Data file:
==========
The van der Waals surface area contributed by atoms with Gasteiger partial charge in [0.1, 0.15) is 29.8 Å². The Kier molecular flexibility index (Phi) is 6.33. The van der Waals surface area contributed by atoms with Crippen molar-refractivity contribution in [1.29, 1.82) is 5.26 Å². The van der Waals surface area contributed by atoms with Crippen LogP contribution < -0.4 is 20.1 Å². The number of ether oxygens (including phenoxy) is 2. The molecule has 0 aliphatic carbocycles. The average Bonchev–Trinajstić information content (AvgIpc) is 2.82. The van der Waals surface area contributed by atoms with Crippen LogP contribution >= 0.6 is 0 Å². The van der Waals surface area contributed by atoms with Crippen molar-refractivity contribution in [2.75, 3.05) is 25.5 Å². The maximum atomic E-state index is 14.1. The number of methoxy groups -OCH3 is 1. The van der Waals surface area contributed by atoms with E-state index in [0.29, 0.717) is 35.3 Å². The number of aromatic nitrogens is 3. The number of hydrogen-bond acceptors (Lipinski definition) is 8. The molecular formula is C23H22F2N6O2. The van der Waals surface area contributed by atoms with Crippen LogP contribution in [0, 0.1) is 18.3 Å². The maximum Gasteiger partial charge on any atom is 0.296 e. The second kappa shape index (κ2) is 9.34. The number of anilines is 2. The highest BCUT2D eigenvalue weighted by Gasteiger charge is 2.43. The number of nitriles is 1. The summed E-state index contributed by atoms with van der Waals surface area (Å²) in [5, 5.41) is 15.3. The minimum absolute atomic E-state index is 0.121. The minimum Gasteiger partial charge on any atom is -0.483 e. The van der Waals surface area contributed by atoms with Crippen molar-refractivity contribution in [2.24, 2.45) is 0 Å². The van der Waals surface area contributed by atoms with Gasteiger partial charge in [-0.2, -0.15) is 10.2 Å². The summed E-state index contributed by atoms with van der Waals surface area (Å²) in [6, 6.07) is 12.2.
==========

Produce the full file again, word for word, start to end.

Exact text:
The van der Waals surface area contributed by atoms with Gasteiger partial charge in [0.1, 0.15) is 29.8 Å². The Kier molecular flexibility index (Phi) is 6.33. The van der Waals surface area contributed by atoms with Crippen molar-refractivity contribution in [1.29, 1.82) is 5.26 Å². The van der Waals surface area contributed by atoms with Crippen LogP contribution < -0.4 is 20.1 Å². The number of ether oxygens (including phenoxy) is 2. The molecule has 0 aliphatic carbocycles. The average Bonchev–Trinajstić information content (AvgIpc) is 2.82. The van der Waals surface area contributed by atoms with Crippen LogP contribution >= 0.6 is 0 Å². The van der Waals surface area contributed by atoms with Crippen molar-refractivity contribution in [2.75, 3.05) is 25.5 Å². The maximum atomic E-state index is 14.1. The number of methoxy groups -OCH3 is 1. The van der Waals surface area contributed by atoms with E-state index in [0.29, 0.717) is 35.3 Å². The number of aromatic nitrogens is 3. The number of hydrogen-bond acceptors (Lipinski definition) is 8. The molecular formula is C23H22F2N6O2. The van der Waals surface area contributed by atoms with Crippen LogP contribution in [0, 0.1) is 18.3 Å². The maximum Gasteiger partial charge on any atom is 0.296 e. The second kappa shape index (κ2) is 9.34. The number of anilines is 2. The highest BCUT2D eigenvalue weighted by Gasteiger charge is 2.43. The number of nitriles is 1. The summed E-state index contributed by atoms with van der Waals surface area (Å²) in [5, 5.41) is 15.3. The minimum absolute atomic E-state index is 0.121. The minimum Gasteiger partial charge on any atom is -0.483 e. The van der Waals surface area contributed by atoms with Crippen molar-refractivity contribution in [2.24, 2.45) is 0 Å². The van der Waals surface area contributed by atoms with Gasteiger partial charge in [-0.2, -0.15) is 10.2 Å². The summed E-state index contributed by atoms with van der Waals surface area (Å²) in [6, 6.07) is 12.2.